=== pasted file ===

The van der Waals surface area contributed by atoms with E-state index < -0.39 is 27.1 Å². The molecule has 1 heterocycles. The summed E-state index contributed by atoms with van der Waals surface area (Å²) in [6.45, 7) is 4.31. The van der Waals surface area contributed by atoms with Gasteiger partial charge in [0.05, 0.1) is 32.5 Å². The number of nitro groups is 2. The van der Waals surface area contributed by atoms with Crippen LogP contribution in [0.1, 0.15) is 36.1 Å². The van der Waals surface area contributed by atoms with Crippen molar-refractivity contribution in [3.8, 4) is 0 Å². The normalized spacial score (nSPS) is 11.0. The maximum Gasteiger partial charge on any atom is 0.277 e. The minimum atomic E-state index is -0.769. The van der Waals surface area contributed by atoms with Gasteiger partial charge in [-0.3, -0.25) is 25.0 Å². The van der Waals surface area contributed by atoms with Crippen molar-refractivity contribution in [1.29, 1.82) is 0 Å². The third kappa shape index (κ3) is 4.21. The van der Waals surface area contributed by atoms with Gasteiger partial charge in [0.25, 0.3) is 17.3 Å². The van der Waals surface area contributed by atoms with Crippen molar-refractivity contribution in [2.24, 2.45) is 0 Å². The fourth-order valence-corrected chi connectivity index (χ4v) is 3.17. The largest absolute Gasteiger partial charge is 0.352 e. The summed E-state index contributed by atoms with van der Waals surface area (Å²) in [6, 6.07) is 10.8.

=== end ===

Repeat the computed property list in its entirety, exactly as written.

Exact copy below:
The van der Waals surface area contributed by atoms with E-state index < -0.39 is 27.1 Å². The molecule has 1 heterocycles. The summed E-state index contributed by atoms with van der Waals surface area (Å²) in [6.45, 7) is 4.31. The van der Waals surface area contributed by atoms with Gasteiger partial charge in [0.05, 0.1) is 32.5 Å². The number of nitro groups is 2. The van der Waals surface area contributed by atoms with Crippen LogP contribution in [0.1, 0.15) is 36.1 Å². The van der Waals surface area contributed by atoms with Crippen molar-refractivity contribution in [3.8, 4) is 0 Å². The normalized spacial score (nSPS) is 11.0. The maximum Gasteiger partial charge on any atom is 0.277 e. The minimum atomic E-state index is -0.769. The van der Waals surface area contributed by atoms with Gasteiger partial charge in [-0.3, -0.25) is 25.0 Å². The van der Waals surface area contributed by atoms with Crippen molar-refractivity contribution in [1.29, 1.82) is 0 Å². The third kappa shape index (κ3) is 4.21. The van der Waals surface area contributed by atoms with Gasteiger partial charge in [0.25, 0.3) is 17.3 Å². The van der Waals surface area contributed by atoms with Crippen molar-refractivity contribution in [2.24, 2.45) is 0 Å². The fourth-order valence-corrected chi connectivity index (χ4v) is 3.17. The largest absolute Gasteiger partial charge is 0.352 e. The summed E-state index contributed by atoms with van der Waals surface area (Å²) in [6, 6.07) is 10.8.